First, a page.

Review: Eosone RSF-400 Monitor

Category: Speakers

Recordings used: Ambient, Eurodance, Industrial, Alternative.

I feel that sound should be enveloping, a speaker should surround you with music while still providing a relatively clear reproduction of a recording. The Eosones replaced my very first system, Technics floor standing speakers, which to my standards today were horrendous. The Eosones did an excellent job of creating sound that had a large sweet spot, and through its use of rear projecting tweeters (rare at this price) to project out of phase sound to the walls (12" behind them), which recirculated it at a slightly slower rate, making the sound more three dimensional. The bass in above par for a bookshelf model, the fit and finish is an excellent black gloss finish, not quite to NHT standards but still nice to look at. Unfortunently it does not have bi-wire capability, and the sound is far from natural sounding, but that really wasn't what these speakers were made for. They were created for low-end audio consumers who wanted something a little better than Sony and JBL. I still enjoy listening to these speakers even though they've been replaced with a pair of Mission 773e. For the money you cant beat these entry level speakers if you are looking for something to fill your room with sound, albeit slightly artificial. For specs the website is still open along with plenty of information from the creator, Nudell. (WWW.EOSONE.COM)

Associated gear
Denon 2800 MKII DVD Player
Yamaha HTR-5460 Surround Receiver
Star Quad 9 AWG Silver/Teflon Cables
Superior Glass Toslink
Metal Technology spiked stands

Similar products
B&W, Klipsch, Polk, Yamaha, Energy, Mission, PSB, Snell.
Unfortunately...Eosone never received a fair shake from the audiophile community...they were...afterall...somewhat of a DEF TECH clone sold exclusively at BB...not a ringing endorsement for hi enders...I recently acquired a pair, the floorstanding rsf 400s...and although far from perfect...they are still a unique speaker today...they have a room filling, laid back, somewhat "soft" presentation...however...the bass...on a good surprisingly punchy and musical...albeit a bit warm at times...they have a full sound with nice center fill imaging...

I know this is an old thread but I believe that Eosone 400s (which I own) didn't get their fair shake due to the fact that Snell has already made this exact same speaker model "E" a decade earlier and the Snell still sounds better. I own the Snell E3 and when you copy a speaker that highly praised and as well known as that, you leave little room for praise. Especially when you can't even improve on the stolen idea plus made a larger cabinet to boot.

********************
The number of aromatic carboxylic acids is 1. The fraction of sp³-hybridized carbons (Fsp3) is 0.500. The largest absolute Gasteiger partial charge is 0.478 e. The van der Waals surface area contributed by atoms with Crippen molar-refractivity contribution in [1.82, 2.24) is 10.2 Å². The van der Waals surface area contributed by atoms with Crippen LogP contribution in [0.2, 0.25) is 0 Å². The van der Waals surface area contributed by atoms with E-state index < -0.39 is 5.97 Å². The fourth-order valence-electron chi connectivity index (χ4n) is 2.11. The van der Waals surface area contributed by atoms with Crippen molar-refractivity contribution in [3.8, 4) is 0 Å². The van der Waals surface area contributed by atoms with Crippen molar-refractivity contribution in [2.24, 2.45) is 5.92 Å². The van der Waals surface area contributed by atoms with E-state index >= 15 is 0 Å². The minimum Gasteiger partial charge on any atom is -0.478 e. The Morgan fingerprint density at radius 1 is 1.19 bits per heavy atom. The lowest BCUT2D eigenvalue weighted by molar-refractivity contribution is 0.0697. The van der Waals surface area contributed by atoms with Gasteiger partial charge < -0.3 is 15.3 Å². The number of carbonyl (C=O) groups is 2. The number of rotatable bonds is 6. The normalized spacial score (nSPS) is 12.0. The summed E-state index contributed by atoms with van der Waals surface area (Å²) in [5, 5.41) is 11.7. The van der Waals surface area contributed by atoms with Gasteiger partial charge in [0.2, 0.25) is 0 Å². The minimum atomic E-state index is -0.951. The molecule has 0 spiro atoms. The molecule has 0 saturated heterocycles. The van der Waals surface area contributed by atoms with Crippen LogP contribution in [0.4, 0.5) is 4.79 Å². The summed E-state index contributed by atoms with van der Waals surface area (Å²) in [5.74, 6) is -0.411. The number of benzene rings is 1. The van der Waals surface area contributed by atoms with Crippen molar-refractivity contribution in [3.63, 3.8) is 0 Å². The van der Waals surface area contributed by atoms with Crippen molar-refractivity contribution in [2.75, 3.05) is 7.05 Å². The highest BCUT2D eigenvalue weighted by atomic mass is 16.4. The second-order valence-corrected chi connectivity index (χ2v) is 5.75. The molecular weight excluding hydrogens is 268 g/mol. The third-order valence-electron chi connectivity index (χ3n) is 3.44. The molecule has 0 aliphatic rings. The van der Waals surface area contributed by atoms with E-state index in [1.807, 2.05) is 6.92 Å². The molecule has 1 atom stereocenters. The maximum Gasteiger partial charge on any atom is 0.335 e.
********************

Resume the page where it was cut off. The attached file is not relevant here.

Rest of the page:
So if Def Tech made a close copy of the eosone then they too attempted to borrow existing design from Snell E series. The Snell E is one of the only manufactured speakers that are not intolerable, of course they still can't compete with my main speakers, but they will hang with the best of them made before 2000.

The eosone are not bad but lack the control of a well designed speaker, I'm not a polk fan although I own a pile of them, I did not buy them for my own use but rather took them in for cheap in hopes to resell for a few extra $.

I can say that I thought the overall design was terrible and they needed some rethinking of how they were constructed. Making the top piece removable was nonsense plus the huge ledge they had looked awkward.i made a new top in black lacquer finish and glued and screwed it on. The bottom was just a bad so it too was removed are placed with a much more modern wrapp around foot the front grill was remade to just cover the speakers and not go to the bottom giving it a smaller look. They wete Herman Munster big and ugly so that's why they failed. Can't expect much when you copy another speaker and can't even match the sound.


The Snell does provide biwure and also has a control for the rear tweeter